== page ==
Double Trouble


Phat Cat
Super Mod
Feb 23, 2009
Country flag
It's a double whammy in India's
neighbourhood: A mutiny in Bangladesh and a judicial coup in Pakistan. Pakistan's supreme court has upheld an
order banning opposition leader Nawaz Sharif and his brother Shahbaz Sharif from elected office. Shahbaz is the chief minister of Punjab province while Nawaz may be his country's most popular politician. Meanwhile, shots have rung out in Dhaka as paramilitary units of the Bangladesh Rifles (BDR) have revolted against their officers, with the top brass feared killed while other officers are being held hostage. The saving grace is that the Bangladeshi army has held loyal and surrounded the mutineers. Both Bangladesh and Pakistan are badly in need of political stability at the moment. These events, therefore, couldn't have come at a worse time.

It's possible that the mutiny in Bangladesh may be contained soon, as prime minister Hasina Wajed's government has offered an amnesty to the rebels and said that their demands, which revolve around pay and perks rather than any large political issue, will be met. In Pakistan, however, confrontations are playing out along the country's main political fault lines which make them cause for greater worry. The opposition Pakistan Muslim League-Nawaz (PML-N) has long backed the lawyers' movement calling for the reinstatement of judges sacked by former president Pervez Musharraf. But this has been resisted by the ruling Pakistan People's Party, one reason for which may be that President Asif Zardari fears that the sacked judges, if restored, may give harsh rulings in corruption cases against him.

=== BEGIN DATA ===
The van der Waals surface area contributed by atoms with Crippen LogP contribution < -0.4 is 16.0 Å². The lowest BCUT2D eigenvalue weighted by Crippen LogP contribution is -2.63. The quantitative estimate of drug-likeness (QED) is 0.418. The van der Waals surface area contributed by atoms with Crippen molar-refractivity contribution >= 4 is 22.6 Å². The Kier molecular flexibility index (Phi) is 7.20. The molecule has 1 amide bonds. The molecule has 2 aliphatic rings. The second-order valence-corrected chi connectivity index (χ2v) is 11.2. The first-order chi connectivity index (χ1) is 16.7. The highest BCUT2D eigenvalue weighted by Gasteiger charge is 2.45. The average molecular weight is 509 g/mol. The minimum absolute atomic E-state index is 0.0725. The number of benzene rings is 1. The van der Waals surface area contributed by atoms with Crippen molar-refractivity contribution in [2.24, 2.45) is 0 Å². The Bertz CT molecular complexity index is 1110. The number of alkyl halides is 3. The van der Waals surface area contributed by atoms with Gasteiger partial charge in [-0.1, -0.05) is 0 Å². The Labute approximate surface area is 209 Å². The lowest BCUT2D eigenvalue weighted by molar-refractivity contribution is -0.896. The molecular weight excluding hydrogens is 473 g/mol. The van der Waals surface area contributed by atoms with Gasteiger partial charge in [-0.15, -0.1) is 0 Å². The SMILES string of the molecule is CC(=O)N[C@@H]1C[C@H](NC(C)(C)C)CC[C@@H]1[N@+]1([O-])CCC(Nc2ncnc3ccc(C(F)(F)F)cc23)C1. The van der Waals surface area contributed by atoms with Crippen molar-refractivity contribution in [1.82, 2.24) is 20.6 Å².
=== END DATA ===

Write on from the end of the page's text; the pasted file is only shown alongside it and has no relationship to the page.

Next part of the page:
The judgment by the current supreme court sets the cat among the pigeons as it prevents Nawaz from contesting elections and may force Shahbaz, head of a popularly elected government in Punjab, to step down from the chief ministership and resign from the provincial legislature. It's feared that this move will lead to widespread civil disobedience by opposition parties in Pakistan. It could be a rewind to the 1990s which witnessed ferocious infighting between Pakistan's mainstream political parties, which the military as well as Islamists can exploit. But with the Taliban making steady inroads and the Pakistani state ceding sovereignty in many areas, the situation's much worse now.

In Bangladesh, Wajed's landslide victory in recently concluded elections, after an interim phase of army rule, gave rise to hopes of political stability. We hope her government will be able to put a lid on the BDR mutiny and turn the corner on the country's violent past. But India needs to remain on guard while watching closely the developments in its neighbourhood.

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